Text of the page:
Lights, smartphone, action!
From brick-sized mobile phones that couldn’t even send text-messages and 35mm film cameras that could easily bruise your shoulder, to tech like the Nokia Lumia 920 with its on-board 1080p full-HD video camera, complete with a video light, zoom, optical image stabilization and five different white balance modes, mobile film-making has really evolved. But what mobile films have broken into the mainstream? And what’s next for the ambitious and tech-tastic young directors of the future?
Big success with small cameras
Notable big-screen successes for mobile phone film-makers have included Aryan Kaganof’s SMS Sugar Man (2005), shot on a Sony Ericsson W900i, and Cyrus Frisch’s Why Didn’t Anyone Tell Me It Would Be This Bad In Afghanistan (2007), a silent movie shot on a 3.2 megapixel camera-phone and premièred at the International Film Festival, Rotterdam. Indie band The Presidents of the United States of America shot the entire video for their track Some Postman (2005) on smartphones—the first music video to jump on the mobile bandwagon.
The McHenry Brothers’ short film, The Commuter (2010), starring Dev Patel, Pamela Anderson and Charles Dance, was shot around London on a Nokia N8; and Park Chan-wook’s smartphone filmed feature Paranmanjan (2011) went on to win the Golden Bear for Best Short Film at the 2011 Berlin Film Festival.
Festivals getting in on the act
As Park’s success shows, not only have mainstream directors recognised the potential of mobile film-making (his previous credits include Old Boy (2003), and he’s won both the Jury Prize and the Grand Prix at Cannes) but film festivals have also really begun to embrace mobile shooting. New kid on the block, the Mobil Film Festival in San Diego, recognises the guerilla-style democracy of cell-phone film-making, and says it aims to ‘create interest and spark creativity in people of all ages with limited income or resources’.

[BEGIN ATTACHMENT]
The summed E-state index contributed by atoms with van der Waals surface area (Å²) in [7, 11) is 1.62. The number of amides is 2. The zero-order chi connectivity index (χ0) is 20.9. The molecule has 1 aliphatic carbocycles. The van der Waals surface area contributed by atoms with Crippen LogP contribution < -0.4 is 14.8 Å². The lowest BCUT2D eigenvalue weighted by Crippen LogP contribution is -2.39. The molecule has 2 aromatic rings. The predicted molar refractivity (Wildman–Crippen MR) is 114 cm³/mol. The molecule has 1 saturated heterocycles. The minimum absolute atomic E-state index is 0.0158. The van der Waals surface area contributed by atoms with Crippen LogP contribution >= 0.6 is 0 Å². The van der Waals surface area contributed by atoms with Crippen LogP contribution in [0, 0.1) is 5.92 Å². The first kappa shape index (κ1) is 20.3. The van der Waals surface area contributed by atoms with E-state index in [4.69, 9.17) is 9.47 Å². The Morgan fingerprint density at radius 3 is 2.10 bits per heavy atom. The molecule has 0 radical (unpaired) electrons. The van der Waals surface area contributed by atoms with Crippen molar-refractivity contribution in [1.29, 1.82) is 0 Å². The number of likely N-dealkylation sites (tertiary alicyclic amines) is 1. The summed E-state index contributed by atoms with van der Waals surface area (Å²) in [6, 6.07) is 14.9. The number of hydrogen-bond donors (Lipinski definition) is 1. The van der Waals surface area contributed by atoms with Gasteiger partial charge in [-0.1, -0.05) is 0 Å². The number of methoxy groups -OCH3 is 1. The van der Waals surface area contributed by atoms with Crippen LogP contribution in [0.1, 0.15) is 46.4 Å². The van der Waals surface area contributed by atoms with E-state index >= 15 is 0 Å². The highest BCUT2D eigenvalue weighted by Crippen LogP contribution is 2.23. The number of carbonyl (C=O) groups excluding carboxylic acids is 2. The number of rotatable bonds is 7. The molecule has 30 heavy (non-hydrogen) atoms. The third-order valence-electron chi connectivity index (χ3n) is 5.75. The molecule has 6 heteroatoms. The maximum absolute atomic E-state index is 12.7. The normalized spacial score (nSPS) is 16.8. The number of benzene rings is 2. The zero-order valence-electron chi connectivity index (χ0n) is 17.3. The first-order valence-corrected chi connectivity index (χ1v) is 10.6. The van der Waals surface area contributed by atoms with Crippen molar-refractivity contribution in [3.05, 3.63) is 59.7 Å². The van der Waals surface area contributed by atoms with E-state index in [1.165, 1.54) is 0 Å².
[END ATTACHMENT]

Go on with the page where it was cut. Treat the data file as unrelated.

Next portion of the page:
Power in your pocket
This approach sets cell-phone filmmaking apart from its cinematic forefathers. Unlike Cannes or Berlin, cell-phone film festivals showcase films by award-winning directors alongside fresh and innovative films by young filmmakers, like those in World Film Collective, who are making films from the ghettos where they live. This film on the transport system in the townships of Cape Town was selected for screening at the Pocket Film Festival in Paris.
The world’s first mobile phone film festival, the Pocket Films Festival, has been running since 2005, and it inspired Japan’s Professor Masaki Fujihata, Professor at the School of Film and New Media at Tokyo University, to set up his own Pocket Film Festival. While the French event shows mobile films on big screens, Fujihata’s Yokohama festival is more interested in getting viewers to watch mobile films on mobile devices. In Japan, TV shows are being made specifically for smartphone consumption, and a couple of Fujihata’s protégés told Wired magazine back in 2010 that they believed the ultimate adapation of film for phones is to record and watch them all on the same device.
Inspired? Back in France, Pocket Film Festival founder Benoît Labourdette runs regular workshops in Paris to encourage wanna-be mobile auteurs. His advice? Use your phone’s natural advantage—its size and portability. What creative shots can you get with your phone that would be inaccessible to traditional video cameras? And, of course, before you start, choose a good phone! We’re partial to the Lumia 920 of course, but use your imagination—you’re behind the camera!
Short and sweet
Fired up with enthusiasm? Then why not unleash your creativity by entering the Nokia Music Short Film Competition, launched last week in association with Sundance London. If your idea for a short film, about the underground music scene, is chosen you’ll receive two Nokia Lumia 920s and a $5,000 budget to shoot your film. What’s more, both films are guaranteed a special showing at the Sundance London Film & Music Festival (2013) in April, and one lucky grand prize-winner will walk away with $5,000 and a Nokia Lumia 920.
Now that’s what we call mobile movie magic!